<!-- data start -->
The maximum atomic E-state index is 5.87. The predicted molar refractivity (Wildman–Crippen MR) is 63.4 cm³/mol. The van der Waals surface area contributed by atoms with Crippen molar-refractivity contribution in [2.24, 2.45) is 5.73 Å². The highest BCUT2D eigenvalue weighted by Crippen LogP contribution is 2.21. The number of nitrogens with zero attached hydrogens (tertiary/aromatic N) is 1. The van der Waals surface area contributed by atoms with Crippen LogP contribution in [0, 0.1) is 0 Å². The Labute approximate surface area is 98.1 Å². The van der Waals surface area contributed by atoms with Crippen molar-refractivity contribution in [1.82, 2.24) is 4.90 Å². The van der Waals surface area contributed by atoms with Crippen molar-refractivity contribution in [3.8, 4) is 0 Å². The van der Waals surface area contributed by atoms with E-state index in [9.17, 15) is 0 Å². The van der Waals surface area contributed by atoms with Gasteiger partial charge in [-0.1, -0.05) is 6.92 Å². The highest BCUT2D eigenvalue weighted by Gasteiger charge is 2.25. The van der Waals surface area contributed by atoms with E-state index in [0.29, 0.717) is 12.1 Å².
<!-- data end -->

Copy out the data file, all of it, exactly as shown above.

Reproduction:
The maximum atomic E-state index is 5.87. The predicted molar refractivity (Wildman–Crippen MR) is 63.4 cm³/mol. The van der Waals surface area contributed by atoms with Crippen molar-refractivity contribution in [2.24, 2.45) is 5.73 Å². The highest BCUT2D eigenvalue weighted by Crippen LogP contribution is 2.21. The number of nitrogens with zero attached hydrogens (tertiary/aromatic N) is 1. The van der Waals surface area contributed by atoms with Crippen LogP contribution in [0, 0.1) is 0 Å². The Labute approximate surface area is 98.1 Å². The van der Waals surface area contributed by atoms with Crippen molar-refractivity contribution in [1.82, 2.24) is 4.90 Å². The van der Waals surface area contributed by atoms with Crippen molar-refractivity contribution in [3.8, 4) is 0 Å². The van der Waals surface area contributed by atoms with E-state index in [9.17, 15) is 0 Å². The van der Waals surface area contributed by atoms with Gasteiger partial charge in [-0.1, -0.05) is 6.92 Å². The highest BCUT2D eigenvalue weighted by Gasteiger charge is 2.25. The van der Waals surface area contributed by atoms with E-state index in [0.29, 0.717) is 12.1 Å².